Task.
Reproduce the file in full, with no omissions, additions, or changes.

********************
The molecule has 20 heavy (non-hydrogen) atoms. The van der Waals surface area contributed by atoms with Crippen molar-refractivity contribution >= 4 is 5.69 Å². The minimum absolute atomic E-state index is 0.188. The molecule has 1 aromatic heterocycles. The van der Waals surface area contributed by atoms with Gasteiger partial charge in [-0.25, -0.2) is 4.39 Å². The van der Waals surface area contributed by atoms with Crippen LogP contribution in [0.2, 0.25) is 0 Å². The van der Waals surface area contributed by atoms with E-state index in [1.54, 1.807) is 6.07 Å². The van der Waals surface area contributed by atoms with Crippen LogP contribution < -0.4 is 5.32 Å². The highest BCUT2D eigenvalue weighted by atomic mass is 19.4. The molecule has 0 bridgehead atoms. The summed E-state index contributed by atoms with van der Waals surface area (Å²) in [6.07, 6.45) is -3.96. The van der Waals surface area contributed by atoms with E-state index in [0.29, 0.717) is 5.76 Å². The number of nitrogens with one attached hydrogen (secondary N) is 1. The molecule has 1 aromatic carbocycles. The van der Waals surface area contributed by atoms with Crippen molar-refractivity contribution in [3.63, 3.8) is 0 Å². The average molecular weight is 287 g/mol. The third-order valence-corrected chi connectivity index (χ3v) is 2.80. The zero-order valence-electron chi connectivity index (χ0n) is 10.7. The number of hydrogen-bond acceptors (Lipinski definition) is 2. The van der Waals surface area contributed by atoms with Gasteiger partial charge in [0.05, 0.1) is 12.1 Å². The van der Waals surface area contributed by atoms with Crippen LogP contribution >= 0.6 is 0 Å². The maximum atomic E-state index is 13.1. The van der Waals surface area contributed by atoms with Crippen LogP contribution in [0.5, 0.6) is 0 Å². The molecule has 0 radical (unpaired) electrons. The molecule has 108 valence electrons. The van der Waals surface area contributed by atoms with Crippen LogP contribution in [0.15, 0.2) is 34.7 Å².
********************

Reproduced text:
The molecule has 20 heavy (non-hydrogen) atoms. The van der Waals surface area contributed by atoms with Crippen molar-refractivity contribution >= 4 is 5.69 Å². The minimum absolute atomic E-state index is 0.188. The molecule has 1 aromatic heterocycles. The van der Waals surface area contributed by atoms with Gasteiger partial charge in [-0.25, -0.2) is 4.39 Å². The van der Waals surface area contributed by atoms with Crippen LogP contribution in [0.2, 0.25) is 0 Å². The van der Waals surface area contributed by atoms with E-state index in [1.54, 1.807) is 6.07 Å². The van der Waals surface area contributed by atoms with Crippen LogP contribution < -0.4 is 5.32 Å². The highest BCUT2D eigenvalue weighted by atomic mass is 19.4. The molecule has 0 bridgehead atoms. The summed E-state index contributed by atoms with van der Waals surface area (Å²) in [6.07, 6.45) is -3.96. The van der Waals surface area contributed by atoms with E-state index in [0.29, 0.717) is 5.76 Å². The number of nitrogens with one attached hydrogen (secondary N) is 1. The molecule has 1 aromatic carbocycles. The van der Waals surface area contributed by atoms with Crippen molar-refractivity contribution in [3.63, 3.8) is 0 Å². The average molecular weight is 287 g/mol. The third-order valence-corrected chi connectivity index (χ3v) is 2.80. The zero-order valence-electron chi connectivity index (χ0n) is 10.7. The number of hydrogen-bond acceptors (Lipinski definition) is 2. The van der Waals surface area contributed by atoms with Gasteiger partial charge in [0.05, 0.1) is 12.1 Å². The van der Waals surface area contributed by atoms with Crippen LogP contribution >= 0.6 is 0 Å². The maximum atomic E-state index is 13.1. The van der Waals surface area contributed by atoms with Crippen LogP contribution in [0.5, 0.6) is 0 Å². The molecule has 0 radical (unpaired) electrons. The molecule has 108 valence electrons. The van der Waals surface area contributed by atoms with Crippen LogP contribution in [0.15, 0.2) is 34.7 Å².